By the time this appears in print I shall be 7,000 miles away, so it might
better be called home thoughts from abroad. I’ve lived only five years of my
fairly long life in Thailand: half in month long chunks on annual holidays
during some 30 years and the rest travelling before settling in Chiang Mai.
Now that is the place which feels like home, since home we are told is where
the heart is.
It is all too easy to fall in love in Thailand, as well as with the country
itself – despite the many frustrations we visitors feel with a very
different way of life and with the authorities which can make us feel less
than welcome on occasion. Still if those observations were not true what
would the agony columns have to write about?
Still, without getting too personal I have to say I miss Chiang Mai already
and many of the people who live there. There are some things I don’t miss.
In England at present it is a pleasant 22 degrees and sunny, rather than the
40 plus you are having to suffer. Not surprisingly I don’t miss the
pollution and can only hope that the campaign which started after the
appalling conditions in March will not peter out.
Oddly, you might think, the thing I am happy to be away from is the state of
pavements (sidewalks to American speakers) and the general lack of places to
walk in the city. Either conditions or obstructions make walking difficult
or there is simply no place to walk. I often compare Chiang Mai – for the
sake of convenience and shorthand- with the British cities of York or
Edinburgh, so that people who perhaps know London and Bangkok can get some
idea of comparative size and location.
But those beautiful cities are pedestrian friendly, whilst in Chiang Mai
people are obliged to travel from place to place, adding to the congestion
and pollution. It gives the otherwise laid back atmosphere and unfortunate
sense of restless movement, especially in its centre.
In a city which now boasts fine restaurants and an excess of five star
hotels designed to attract affluent tourists alongside the rest of us, it
seems strange that chaotic pavements, derelict shops and obstructions are an
ugly and dangerous commonplace. The city authorities seem to have the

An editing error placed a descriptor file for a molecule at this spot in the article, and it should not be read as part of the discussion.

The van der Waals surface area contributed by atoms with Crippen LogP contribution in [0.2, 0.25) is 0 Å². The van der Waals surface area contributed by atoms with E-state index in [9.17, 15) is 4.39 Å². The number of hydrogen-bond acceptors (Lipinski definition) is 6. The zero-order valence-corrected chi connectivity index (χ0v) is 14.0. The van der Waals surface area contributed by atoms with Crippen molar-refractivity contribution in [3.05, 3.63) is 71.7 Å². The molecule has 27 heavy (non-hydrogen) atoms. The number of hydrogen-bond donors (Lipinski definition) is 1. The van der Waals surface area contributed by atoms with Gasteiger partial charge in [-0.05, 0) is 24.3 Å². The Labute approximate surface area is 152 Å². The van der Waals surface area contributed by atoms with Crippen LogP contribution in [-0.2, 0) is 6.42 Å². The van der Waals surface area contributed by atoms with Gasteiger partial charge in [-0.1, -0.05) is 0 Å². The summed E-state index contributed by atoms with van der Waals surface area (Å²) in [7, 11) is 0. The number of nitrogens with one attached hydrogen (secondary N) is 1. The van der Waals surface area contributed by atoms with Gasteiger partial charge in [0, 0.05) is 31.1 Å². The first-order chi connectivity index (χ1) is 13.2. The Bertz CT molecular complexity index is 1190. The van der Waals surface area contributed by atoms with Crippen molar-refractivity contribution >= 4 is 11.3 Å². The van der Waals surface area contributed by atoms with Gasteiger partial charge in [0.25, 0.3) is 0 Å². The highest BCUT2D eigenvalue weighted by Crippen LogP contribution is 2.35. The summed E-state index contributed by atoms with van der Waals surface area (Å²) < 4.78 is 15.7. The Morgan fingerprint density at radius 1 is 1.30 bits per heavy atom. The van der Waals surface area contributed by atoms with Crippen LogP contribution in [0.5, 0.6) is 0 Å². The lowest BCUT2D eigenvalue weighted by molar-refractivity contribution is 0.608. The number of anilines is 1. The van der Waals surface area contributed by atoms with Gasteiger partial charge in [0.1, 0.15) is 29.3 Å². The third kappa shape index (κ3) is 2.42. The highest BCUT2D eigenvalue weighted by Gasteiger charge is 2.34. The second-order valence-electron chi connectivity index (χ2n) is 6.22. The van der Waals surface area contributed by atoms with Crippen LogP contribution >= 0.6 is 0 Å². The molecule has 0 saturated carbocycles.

planning sense that operated in Tokyo 35 years ago (when I first went there)
and that is certainly not meant as a compliment. In short Chiang Mai has the
virtues of a sophisticated provincial ‘capital’ let down by surface
Despite these caveats it is surely the best city in Thailand in which to
live. Not the paradise I have heard it called but equally when I hear
long-term visitors or those planning to set up home in Thailand discussing
their options, I can barely suppress a scream when I hear Pattaya or Phuket
on the list. A few years ago Bangkok would have provoked the same reaction
but there things have actually improved as the excesses of that sprawling
metropolis have been partially contained Chiang Mai might learn from some of
the improvements made by its big brother.
But Bangkok, for all its cultural opportunities and excitement, lacks charm.
And that is something which Chiang Mai has in abundance- making it a place
to live in not just visit. The amenities and choice of cultural activities
are there in abundance if only one has the patience to track them down.
Let’s hope that the re-launched Chiang Mai Mail will develop its information
section in the near future.
The other advantage here is that the beautiful surroundings are easy to
access. It is not just the city itself which I shall miss in the next few
weeks but the whole environment. I’ve spent at least a third of my life
travelling, mainly for work, and have found just three other cities (outside
the U.K.) which have a similar appeal. They are Copenhagen in Europe,
Vancouver in Canada and Wellington in New Zealand. Even so, Chiang Mai comes
out on top. Is that because of the city itself or the country of which it is
such a fascinating part? I guess the answer to that is 50-50.And I guess
that is where I came in.
Tony Bennett had a famous hit song about San Francisco and somehow it does
not sound quite right as I Left My Heart in Chiang Mai. But that’s about the
size of it.